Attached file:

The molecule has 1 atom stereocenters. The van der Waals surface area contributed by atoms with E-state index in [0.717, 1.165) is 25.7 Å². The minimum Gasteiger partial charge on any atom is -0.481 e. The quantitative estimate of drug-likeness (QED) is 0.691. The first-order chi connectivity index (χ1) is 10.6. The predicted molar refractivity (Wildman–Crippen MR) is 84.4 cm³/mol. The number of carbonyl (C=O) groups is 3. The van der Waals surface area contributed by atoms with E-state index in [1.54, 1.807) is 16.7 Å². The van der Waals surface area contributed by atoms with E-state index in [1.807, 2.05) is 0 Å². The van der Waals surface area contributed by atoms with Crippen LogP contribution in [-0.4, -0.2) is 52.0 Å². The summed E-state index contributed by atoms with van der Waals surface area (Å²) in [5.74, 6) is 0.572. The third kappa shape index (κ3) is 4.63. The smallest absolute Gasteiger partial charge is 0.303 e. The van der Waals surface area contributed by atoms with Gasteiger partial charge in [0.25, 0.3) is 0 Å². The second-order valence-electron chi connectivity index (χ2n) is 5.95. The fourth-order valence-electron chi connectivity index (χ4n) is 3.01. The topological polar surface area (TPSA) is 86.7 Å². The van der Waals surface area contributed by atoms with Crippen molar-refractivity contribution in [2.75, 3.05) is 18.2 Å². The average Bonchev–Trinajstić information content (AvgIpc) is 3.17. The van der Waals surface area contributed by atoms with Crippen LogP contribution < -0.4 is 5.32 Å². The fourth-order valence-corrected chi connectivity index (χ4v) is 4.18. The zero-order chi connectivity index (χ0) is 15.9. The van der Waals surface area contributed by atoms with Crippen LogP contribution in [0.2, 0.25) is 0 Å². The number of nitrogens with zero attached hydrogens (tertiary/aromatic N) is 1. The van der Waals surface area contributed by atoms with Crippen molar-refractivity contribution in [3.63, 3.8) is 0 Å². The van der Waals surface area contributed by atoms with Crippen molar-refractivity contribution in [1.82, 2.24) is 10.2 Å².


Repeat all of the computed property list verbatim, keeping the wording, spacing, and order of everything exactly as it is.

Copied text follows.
The molecule has 1 atom stereocenters. The van der Waals surface area contributed by atoms with E-state index in [0.717, 1.165) is 25.7 Å². The minimum Gasteiger partial charge on any atom is -0.481 e. The quantitative estimate of drug-likeness (QED) is 0.691. The first-order chi connectivity index (χ1) is 10.6. The predicted molar refractivity (Wildman–Crippen MR) is 84.4 cm³/mol. The number of carbonyl (C=O) groups is 3. The van der Waals surface area contributed by atoms with E-state index in [1.54, 1.807) is 16.7 Å². The van der Waals surface area contributed by atoms with E-state index in [1.807, 2.05) is 0 Å². The van der Waals surface area contributed by atoms with Crippen LogP contribution in [-0.4, -0.2) is 52.0 Å². The summed E-state index contributed by atoms with van der Waals surface area (Å²) in [5.74, 6) is 0.572. The third kappa shape index (κ3) is 4.63. The smallest absolute Gasteiger partial charge is 0.303 e. The van der Waals surface area contributed by atoms with Gasteiger partial charge in [0.25, 0.3) is 0 Å². The second-order valence-electron chi connectivity index (χ2n) is 5.95. The fourth-order valence-electron chi connectivity index (χ4n) is 3.01. The topological polar surface area (TPSA) is 86.7 Å². The van der Waals surface area contributed by atoms with Crippen molar-refractivity contribution in [2.75, 3.05) is 18.2 Å². The average Bonchev–Trinajstić information content (AvgIpc) is 3.17. The van der Waals surface area contributed by atoms with Crippen LogP contribution < -0.4 is 5.32 Å². The fourth-order valence-corrected chi connectivity index (χ4v) is 4.18. The zero-order chi connectivity index (χ0) is 15.9. The van der Waals surface area contributed by atoms with Crippen LogP contribution in [0.2, 0.25) is 0 Å². The number of nitrogens with zero attached hydrogens (tertiary/aromatic N) is 1. The van der Waals surface area contributed by atoms with Crippen molar-refractivity contribution in [3.63, 3.8) is 0 Å². The van der Waals surface area contributed by atoms with Crippen molar-refractivity contribution in [1.82, 2.24) is 10.2 Å².